mumpish

Pronounced: MUM-pish

Notes: This word is not what I thought it was


Yesterday’s word

The word pavonine means

  • of, or like, a peacock
  • resembling the feathers of a peacock, as in coloring and array
First usage

Our word came into English in the mid-1600s

Background / Comments

Our word comes from the Latin word pāvōnīnus, a derivative of pāvō from the stem pāvōn (peacock) combined with -ine (of or pertaining to; made of; of the nature of; like)

pavonine

Pronounced: PAV-uh-nine (alt: PAV-uh-nihn), adj

Notes: I didn’t know this word, and I don’t think I’ve run across it


Yesterday’s word

The word compunctious means “feeling remorse or guilt”

First usage

Our word came into English in the early 1600s

Background / Comments

Our word comes from the Latin word compungere (to prick hard), comprised of com- (an intensifier) with pungere (to prick).

compunctious

Pronounced: kuhm-PUNGK-shuhs, adj

Notes: You may be able to figure out the meaning (if you don’t already know it)


Yesterday’s word

The word demesne means

  • possession of land as one’s own
  • an estate or part of an estate occupied, controlled by and worked for the exclusive use of the owner
First usage

Our word came into English in the mid to late 1200s

Background / Comments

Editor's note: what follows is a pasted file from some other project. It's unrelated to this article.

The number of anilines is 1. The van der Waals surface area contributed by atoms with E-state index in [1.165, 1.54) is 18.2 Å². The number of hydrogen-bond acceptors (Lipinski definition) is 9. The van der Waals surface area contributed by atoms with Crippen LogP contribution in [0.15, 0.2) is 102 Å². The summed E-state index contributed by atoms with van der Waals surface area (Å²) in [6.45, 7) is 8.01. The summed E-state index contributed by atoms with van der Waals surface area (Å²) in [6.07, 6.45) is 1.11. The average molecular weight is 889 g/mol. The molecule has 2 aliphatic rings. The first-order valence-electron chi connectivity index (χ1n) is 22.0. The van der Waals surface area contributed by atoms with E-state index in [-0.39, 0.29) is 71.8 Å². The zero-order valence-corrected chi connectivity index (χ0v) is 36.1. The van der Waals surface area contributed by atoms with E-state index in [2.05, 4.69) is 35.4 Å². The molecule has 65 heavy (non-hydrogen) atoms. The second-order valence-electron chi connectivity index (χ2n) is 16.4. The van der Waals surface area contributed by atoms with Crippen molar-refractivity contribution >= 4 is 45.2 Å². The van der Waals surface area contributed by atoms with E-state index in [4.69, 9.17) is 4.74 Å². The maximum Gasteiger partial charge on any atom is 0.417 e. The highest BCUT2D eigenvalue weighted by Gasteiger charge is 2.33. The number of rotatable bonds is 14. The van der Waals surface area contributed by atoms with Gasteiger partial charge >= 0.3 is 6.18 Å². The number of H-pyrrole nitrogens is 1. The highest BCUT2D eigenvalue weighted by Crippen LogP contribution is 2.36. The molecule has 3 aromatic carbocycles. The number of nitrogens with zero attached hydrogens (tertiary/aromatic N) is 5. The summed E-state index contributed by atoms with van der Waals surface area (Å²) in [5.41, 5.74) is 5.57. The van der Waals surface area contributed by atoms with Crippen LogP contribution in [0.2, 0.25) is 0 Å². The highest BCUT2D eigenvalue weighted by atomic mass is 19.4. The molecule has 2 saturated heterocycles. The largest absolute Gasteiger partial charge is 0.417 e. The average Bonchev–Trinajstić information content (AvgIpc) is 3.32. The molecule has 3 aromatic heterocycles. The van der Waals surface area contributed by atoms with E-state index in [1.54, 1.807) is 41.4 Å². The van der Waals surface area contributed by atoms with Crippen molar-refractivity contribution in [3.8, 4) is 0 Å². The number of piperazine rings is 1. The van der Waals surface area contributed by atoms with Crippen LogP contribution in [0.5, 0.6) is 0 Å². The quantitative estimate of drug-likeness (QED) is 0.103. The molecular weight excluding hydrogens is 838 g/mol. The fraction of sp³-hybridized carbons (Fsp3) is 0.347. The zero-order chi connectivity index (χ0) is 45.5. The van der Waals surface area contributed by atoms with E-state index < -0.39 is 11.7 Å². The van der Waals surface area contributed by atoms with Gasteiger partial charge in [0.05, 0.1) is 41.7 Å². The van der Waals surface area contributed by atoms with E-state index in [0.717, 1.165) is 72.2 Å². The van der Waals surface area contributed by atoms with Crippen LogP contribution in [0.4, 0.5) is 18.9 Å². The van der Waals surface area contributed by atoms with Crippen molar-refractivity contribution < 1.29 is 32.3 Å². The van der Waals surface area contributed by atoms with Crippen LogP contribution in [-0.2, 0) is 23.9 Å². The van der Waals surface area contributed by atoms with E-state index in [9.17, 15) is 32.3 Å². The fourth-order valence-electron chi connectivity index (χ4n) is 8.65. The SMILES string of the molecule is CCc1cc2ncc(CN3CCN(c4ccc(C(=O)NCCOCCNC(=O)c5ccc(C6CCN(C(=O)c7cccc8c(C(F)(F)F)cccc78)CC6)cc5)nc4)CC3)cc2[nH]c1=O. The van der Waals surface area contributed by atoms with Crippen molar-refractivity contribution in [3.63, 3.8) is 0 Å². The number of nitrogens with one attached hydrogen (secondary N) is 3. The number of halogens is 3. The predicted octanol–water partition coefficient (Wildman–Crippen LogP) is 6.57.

When I saw the pronunciation, I suspected that our word came from French, and it does: it came from Middle English demeine, which came from the Anglo-French word demesne, which came from the Old French word demein, which came from the Late Latin word dominicum, which is a form of dominicus (of a master).

demesne

Pronounced: dih-MAIN (alt: dih-MEEN), noun

Notes: Not only could I not pronounce this word, I didn’t know what it meant


Yesterday’s word

The word equanimous means “even-tempered: calm and composed in all circumstances”

First usage

Our word came into English in the mid-1600s

Background / Comments

Our word is a straightforward Latin word: aequs (equal; even) and animus (mind; spirit). This word is a great characteristic to be.

equanimous

Pronounced: ih-KWAN-uh-muss, adj

Notes: I’ve seen the word in reading, but could not properly define it


Yesterday’s word

The word rusticate means “to go to, stay, live in, or sojourn in, the country”

First usage

Our word came into English in the mid-1600s

Background / Comments

The proper bit of our word to recognize is “rustic”, not “rust” (as I noted yesterday, “rust” is what I saw). Our word comes from the Latin word rūsticātus, the past participle of rūsticārī (to live in the country).

rusticate

Pronounced: RUSS-tih-kate, verb

Notes: You may know this word; I keep seeing “rust” and go down the wrong path


Yesterday’s phrase

The phrase dog whistle, as a noun, refers to “a coded message that appears innocuous to the general publish, but that has an additional interpretation meant to appeal to the target audience”. As an adjective, it means “relating to such a message”.

First usage

Our phrase came into usage in the 1900s

Background / Comments